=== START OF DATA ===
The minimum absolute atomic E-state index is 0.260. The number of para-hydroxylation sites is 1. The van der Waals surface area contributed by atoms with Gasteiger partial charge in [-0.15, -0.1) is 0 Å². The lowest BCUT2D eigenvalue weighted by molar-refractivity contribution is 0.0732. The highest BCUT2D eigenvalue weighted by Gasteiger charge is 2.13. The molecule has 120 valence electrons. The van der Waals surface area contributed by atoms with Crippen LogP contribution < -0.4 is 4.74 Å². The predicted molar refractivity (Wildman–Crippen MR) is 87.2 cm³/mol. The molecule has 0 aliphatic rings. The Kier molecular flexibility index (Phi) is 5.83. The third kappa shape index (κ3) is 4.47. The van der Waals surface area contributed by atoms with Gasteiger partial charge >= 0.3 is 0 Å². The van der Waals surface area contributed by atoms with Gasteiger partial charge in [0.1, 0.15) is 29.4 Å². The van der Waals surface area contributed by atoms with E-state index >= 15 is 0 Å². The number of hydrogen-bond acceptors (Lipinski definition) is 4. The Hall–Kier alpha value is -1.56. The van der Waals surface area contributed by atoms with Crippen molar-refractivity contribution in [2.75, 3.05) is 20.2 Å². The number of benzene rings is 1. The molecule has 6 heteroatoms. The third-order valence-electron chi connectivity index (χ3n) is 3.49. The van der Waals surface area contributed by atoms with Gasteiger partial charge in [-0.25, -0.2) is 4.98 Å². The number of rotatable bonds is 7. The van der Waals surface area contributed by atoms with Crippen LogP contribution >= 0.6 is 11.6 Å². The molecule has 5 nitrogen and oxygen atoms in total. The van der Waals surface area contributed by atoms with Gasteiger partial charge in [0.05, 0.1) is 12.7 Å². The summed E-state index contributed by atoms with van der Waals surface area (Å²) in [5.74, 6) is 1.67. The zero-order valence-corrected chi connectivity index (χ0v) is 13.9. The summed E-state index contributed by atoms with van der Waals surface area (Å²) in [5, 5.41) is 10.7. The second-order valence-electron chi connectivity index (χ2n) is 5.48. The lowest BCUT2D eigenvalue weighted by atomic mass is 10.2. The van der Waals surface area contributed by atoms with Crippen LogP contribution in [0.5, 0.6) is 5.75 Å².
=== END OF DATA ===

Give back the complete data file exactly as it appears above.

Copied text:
The minimum absolute atomic E-state index is 0.260. The number of para-hydroxylation sites is 1. The van der Waals surface area contributed by atoms with Gasteiger partial charge in [-0.15, -0.1) is 0 Å². The lowest BCUT2D eigenvalue weighted by molar-refractivity contribution is 0.0732. The highest BCUT2D eigenvalue weighted by Gasteiger charge is 2.13. The molecule has 120 valence electrons. The van der Waals surface area contributed by atoms with Crippen LogP contribution < -0.4 is 4.74 Å². The predicted molar refractivity (Wildman–Crippen MR) is 87.2 cm³/mol. The molecule has 0 aliphatic rings. The Kier molecular flexibility index (Phi) is 5.83. The third kappa shape index (κ3) is 4.47. The van der Waals surface area contributed by atoms with Gasteiger partial charge >= 0.3 is 0 Å². The van der Waals surface area contributed by atoms with Gasteiger partial charge in [0.1, 0.15) is 29.4 Å². The van der Waals surface area contributed by atoms with E-state index >= 15 is 0 Å². The number of hydrogen-bond acceptors (Lipinski definition) is 4. The Hall–Kier alpha value is -1.56. The van der Waals surface area contributed by atoms with Crippen molar-refractivity contribution in [2.75, 3.05) is 20.2 Å². The number of benzene rings is 1. The molecule has 6 heteroatoms. The third-order valence-electron chi connectivity index (χ3n) is 3.49. The van der Waals surface area contributed by atoms with Gasteiger partial charge in [-0.25, -0.2) is 4.98 Å². The number of rotatable bonds is 7. The van der Waals surface area contributed by atoms with Crippen LogP contribution >= 0.6 is 11.6 Å². The molecule has 5 nitrogen and oxygen atoms in total. The van der Waals surface area contributed by atoms with Gasteiger partial charge in [0.05, 0.1) is 12.7 Å². The summed E-state index contributed by atoms with van der Waals surface area (Å²) in [5.74, 6) is 1.67. The zero-order valence-corrected chi connectivity index (χ0v) is 13.9. The summed E-state index contributed by atoms with van der Waals surface area (Å²) in [5, 5.41) is 10.7. The second-order valence-electron chi connectivity index (χ2n) is 5.48. The lowest BCUT2D eigenvalue weighted by atomic mass is 10.2. The van der Waals surface area contributed by atoms with Crippen LogP contribution in [0.5, 0.6) is 5.75 Å².